There's no holiday quite like Halloween. What could make this ghoulish celebration that much sweeter besides dressing in costume and snagging free candy just for showing face? The perfect playlist! The right or wrong music can make or break any holiday experience and in honor of all things spooky, The BoomBox highlights a few classic hip-hop Halloween tracks along with the dark and downright scary. Instead of carving pumpkins, visiting a haunted house or putting the finishing touches on your superhero costume, take a load off and check out our Top 15 Halloween Hip-Hop Songs.

Dana Dane
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You're never truly scared until fear seeps into your dreams. Dana Dane's 1986 song, 'Nightmares,' off his 'Dana Dane With Fame' debut, is a classic hip-hop Halloween track. During a frantic trip to the shrink, Dana lays down on the couch and rolls out a list of crazy nightmares keeping him tossing and turning at night. Things don't get interesting until Anita the Beast finds a way to terrorize him even when he thinks his eyes are open.
'Nightmare on My Street'
Fresh Prince & DJ Jazzy Jeff
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After famously complaining that "parents just don't understand," the Fresh Prince and DJ Jazzy Jeff tackle bad dreams for their 1988 single, 'Nightmare on My Street.' The duo's ode to the '80s horror flick 'Nightmare on Elm Street' is both funny and frightening once Will Smith falls asleep and Freddy Kruger gets a hold of him. Between running for his life and trying not to get stabbed by Kruger's claws, that's one hell of a bad dream.
'Hell Sent'
Bone Thugs-n-Harmony
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Bone Thugs-n-Harmony are known to be lyrically preoccupied with mortality so it comes as no surprise that 'Hell Sent' is a downright scary track. Being that the group came "straight from the flames of hell, a place where assassins dwell," the song, off their 1993 debut, 'Faces of Death,' described a trip to hell and an ultimate takeover of the dark side. Only Bone Thugs could spit about taking a demon hostage and make it sound somewhat believable.
'Dance With the Devil'
Immortal Technique
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No one has ever really danced with the devil but this track off Immortal Technique's 2001 release, 'Revolutionary Vol. 1,' is a lesson in pure evil. The song surrounds character Billy Jacobs, whose initiation into a gang calls for him to rape a woman. However, he later finds out that she was his own mother. Talk about dancing with the devil! The description is so gruesome and scary it sounds like a story out of 'Tales from the Crypt.'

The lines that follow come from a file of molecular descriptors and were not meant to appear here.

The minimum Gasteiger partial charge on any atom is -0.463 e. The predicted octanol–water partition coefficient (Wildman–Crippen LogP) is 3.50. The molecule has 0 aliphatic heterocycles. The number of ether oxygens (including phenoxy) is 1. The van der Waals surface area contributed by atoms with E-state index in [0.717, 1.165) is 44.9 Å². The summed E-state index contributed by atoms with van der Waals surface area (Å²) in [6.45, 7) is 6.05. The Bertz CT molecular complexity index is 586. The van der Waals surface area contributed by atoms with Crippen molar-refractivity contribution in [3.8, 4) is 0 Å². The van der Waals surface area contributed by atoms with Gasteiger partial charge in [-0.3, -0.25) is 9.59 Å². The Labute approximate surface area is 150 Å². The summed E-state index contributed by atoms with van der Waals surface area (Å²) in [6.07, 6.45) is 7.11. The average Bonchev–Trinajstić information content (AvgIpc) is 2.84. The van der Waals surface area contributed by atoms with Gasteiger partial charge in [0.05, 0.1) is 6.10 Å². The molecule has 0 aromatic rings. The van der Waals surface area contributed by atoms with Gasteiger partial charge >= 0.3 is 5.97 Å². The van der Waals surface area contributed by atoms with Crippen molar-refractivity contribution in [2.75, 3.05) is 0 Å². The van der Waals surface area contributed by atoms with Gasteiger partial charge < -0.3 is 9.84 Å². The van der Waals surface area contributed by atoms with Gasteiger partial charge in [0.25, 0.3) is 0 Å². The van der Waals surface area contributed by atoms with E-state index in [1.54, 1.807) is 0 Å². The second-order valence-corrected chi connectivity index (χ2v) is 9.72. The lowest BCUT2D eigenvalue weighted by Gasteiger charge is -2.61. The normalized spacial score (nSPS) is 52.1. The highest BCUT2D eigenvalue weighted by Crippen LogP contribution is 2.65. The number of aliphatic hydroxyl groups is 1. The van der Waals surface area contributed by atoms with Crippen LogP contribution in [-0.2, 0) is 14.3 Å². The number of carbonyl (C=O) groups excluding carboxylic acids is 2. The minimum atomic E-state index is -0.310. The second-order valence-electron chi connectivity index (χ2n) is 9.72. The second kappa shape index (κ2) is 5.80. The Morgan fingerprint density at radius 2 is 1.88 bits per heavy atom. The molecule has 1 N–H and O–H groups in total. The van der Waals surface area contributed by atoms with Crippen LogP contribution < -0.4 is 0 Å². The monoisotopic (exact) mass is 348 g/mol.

'Interview With a Vampire'
Ras Kass
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Forget Anne Rice, Ras Kass' rendition of 'Interview With a Vampire' is much more interesting. This 1998 track off his sophomore release, 'Rasassination,' packs a powerful beat and finds Ras playing three roles: his own, plus the voices of God and Satan. From the start, the Southern California MC tests religious theory as "God" answers all of his inquiries before Satan has his say in the matter on this mystical track.
'Freaks Come Out at Night'
One thing Whodini taught us with this 1984 hit is that when night falls, be on the lookout for freaks. In its own way, the track is an ode to the New York City clubbers of the '80s -- those who weren't afraid to let their freak flags fly. But only after the sun goes down. From the crazy hair colors to spikes, leather jackets, short skirts and chains, the descriptions alone sound like a Halloween costume.
'My Mind's Playing Tricks on Me'
Geto Boys
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This 1991 single released by the likes of Bushwick Bill took Halloween to the hood on a crazy night filled with trick or treating, robbing little kids for bags and a healthy helping of paranoia. The single helped put the Geto Boys on the map, peaked at No. 23 on the Billboard Hot 100 charts and gave the group their highest charting song to date.
'Dr. Frankenstein'
Ice Cube